July 1984 // Volume 22 // Number 4 // Tools of the Trade // 4TOT1

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Advisory Councils

Advisory Councils: A Theoretical and Practical Guide for Program Planners. Jacquelyn M. Cole and Maurice F. Cole. Englewood Cliffs, New Jersey: Prentice-Hall, Inc., 1983. 207pp. $22.95

James Long
"TT" editor
Washington State University

Advisory Councils: A Theoretical and Practical Guide for Program Planners. Jacquelyn M. Cole and Maurice F. Cole. Englewood Cliffs, New Jersey: Prentice-Hall, Inc., 1983. 207pp. $22.95.

First, the "Rationale" section reminds us of the values of involving citizens as Extension program advisors: involvement speeds up the process of planned change; it results in better decisions; and in itself, it's a beneficial learning experience for participants.

The "Conceptual Framework" then introduces a social systems view of Extension, reviews several perspectives about social change, and outlines alternative roles of Extension professionals in bringing about planned change. Second-and I believe this feature is the strength of this brief book-the next several chapters alert us, when working with county advisory groups, to keep in mind three sets of components: structural, programming, and group behavior components.

Within the structural components, the authors discuss, for example, purposes and levels of county advisory groups, powers and limitations, volunteer membership, by-laws, officers, meetings, and the agents' roles. For the programming component, the Coles focus on the role of advisory groups as participants in the processes of assessing county educational needs, setting Extension goals and objectives, designing educational experiences, evaluating programs, and assessing the programming processes themselves. And, for the third component-dynamics of groups-the authors consider group task and maintenance functions, levels of group maturity, communications skills, conflict resolution techniques, and decision-making strategies.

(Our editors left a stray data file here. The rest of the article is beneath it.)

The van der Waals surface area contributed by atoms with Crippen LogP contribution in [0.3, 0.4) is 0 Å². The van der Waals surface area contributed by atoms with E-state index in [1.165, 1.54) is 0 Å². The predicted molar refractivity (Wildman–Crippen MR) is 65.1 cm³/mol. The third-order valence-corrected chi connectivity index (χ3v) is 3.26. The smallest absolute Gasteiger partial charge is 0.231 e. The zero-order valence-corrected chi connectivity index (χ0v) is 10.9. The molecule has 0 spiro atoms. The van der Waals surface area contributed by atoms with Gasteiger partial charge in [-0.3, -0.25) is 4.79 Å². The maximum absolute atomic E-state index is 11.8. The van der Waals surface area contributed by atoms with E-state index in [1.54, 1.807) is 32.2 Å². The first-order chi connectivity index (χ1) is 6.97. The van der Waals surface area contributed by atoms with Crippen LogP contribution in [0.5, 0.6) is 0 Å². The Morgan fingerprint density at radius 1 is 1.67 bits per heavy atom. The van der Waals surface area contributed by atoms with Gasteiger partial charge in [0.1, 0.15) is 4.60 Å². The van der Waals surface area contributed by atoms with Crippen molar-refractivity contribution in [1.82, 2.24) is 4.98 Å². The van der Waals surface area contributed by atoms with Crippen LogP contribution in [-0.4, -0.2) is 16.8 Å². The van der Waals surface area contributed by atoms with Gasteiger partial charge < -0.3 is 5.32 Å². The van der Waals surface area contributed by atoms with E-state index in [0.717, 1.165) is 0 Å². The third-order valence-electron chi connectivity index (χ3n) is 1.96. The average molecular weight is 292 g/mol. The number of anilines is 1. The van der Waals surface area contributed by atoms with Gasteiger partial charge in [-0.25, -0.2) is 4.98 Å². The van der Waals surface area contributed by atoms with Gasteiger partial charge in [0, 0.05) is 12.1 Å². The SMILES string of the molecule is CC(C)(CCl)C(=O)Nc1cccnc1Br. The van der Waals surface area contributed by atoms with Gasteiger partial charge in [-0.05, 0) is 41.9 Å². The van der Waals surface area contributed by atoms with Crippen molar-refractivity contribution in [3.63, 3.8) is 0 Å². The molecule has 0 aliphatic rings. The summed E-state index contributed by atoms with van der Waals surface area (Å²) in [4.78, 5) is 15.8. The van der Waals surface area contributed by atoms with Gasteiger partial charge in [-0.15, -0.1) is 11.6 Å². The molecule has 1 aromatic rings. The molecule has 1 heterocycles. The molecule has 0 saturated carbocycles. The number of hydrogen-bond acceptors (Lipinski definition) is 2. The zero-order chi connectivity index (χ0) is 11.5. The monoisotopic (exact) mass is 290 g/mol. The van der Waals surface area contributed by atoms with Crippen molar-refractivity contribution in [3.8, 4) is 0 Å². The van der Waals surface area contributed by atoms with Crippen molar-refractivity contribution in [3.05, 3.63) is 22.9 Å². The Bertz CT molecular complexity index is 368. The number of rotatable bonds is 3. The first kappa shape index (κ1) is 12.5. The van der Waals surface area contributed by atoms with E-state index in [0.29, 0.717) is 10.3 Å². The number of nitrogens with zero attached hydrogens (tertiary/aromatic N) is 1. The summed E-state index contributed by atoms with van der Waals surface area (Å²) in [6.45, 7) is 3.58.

The appendixes, which make up almost half the book, offer more detail and real-life examples:

  • A review of the social action model.
  • A job description for a member of a county-wide advisory group in Florida.
  • Sample by-laws.
  • Sample articles of incorporation.
  • A critique, prepared in Virginia, of alternative ways to collect data about county needs and resources.
  • A framework to interpret information about needs and resources (force-field analysis).
  • A suggested process to set program priorities.
  • Ways to observe group process.
  • A review of task- and group-building roles.

The authors make extensive use of references-five pages' worth! And their book is carefully indexed. It was reassuring to see some old, familiar ideas, for example, about community social action and group member roles applied so directly to county Extension advisory groups. And, what for me was new material, offered a fresh perspective on some old questions. The Coles' discussion of "conflict," for instance, distinguished between "intrinsic" and "extrinsic" conflict, that is, conflict inherent within the issue and conflict within a group apart from the issue at hand. They then suggested some practical resolution techniques appropriate to each kind of conflict.

I was disappointed, however, that the book didn't deal explicitly with some additional questions: (1) Who selects advisory council members and how does that choice relate to our goals of attracting minorities to Extension programs? and (2) How does the more recent research on "situational leadership" help Extension agents define their evolving roles in working with a group as the group matures? At times, the book defined terms differently from what I expected. "Group interview" was seen as a way for individuals in a group to complete written questionnaires. That definition is a great deal different from a group's systematically "thinking out loud" about a focus question-a definition of group interview as used in marketing research since the 1960s.Overall, I found this brief, unusual mixture of concepts, examples, "how-to's," incompletenesses, surprises, and teasers really intriguing.

Advisory Councils leads me to believe that when we set out to build an advisory group, we're tackling an important task; that we in Extension throughout the U.S. are in this effort together and we can build on each other's experiences; and that, in our states and counties, we doubtlessly work in different social systems and, therefore, can find no single recipe in this-or any other-book. I predict that this guide will prove helpful to Extension professionals who seek to strengthen local programs by discovering for themselves how to build local advisory groups.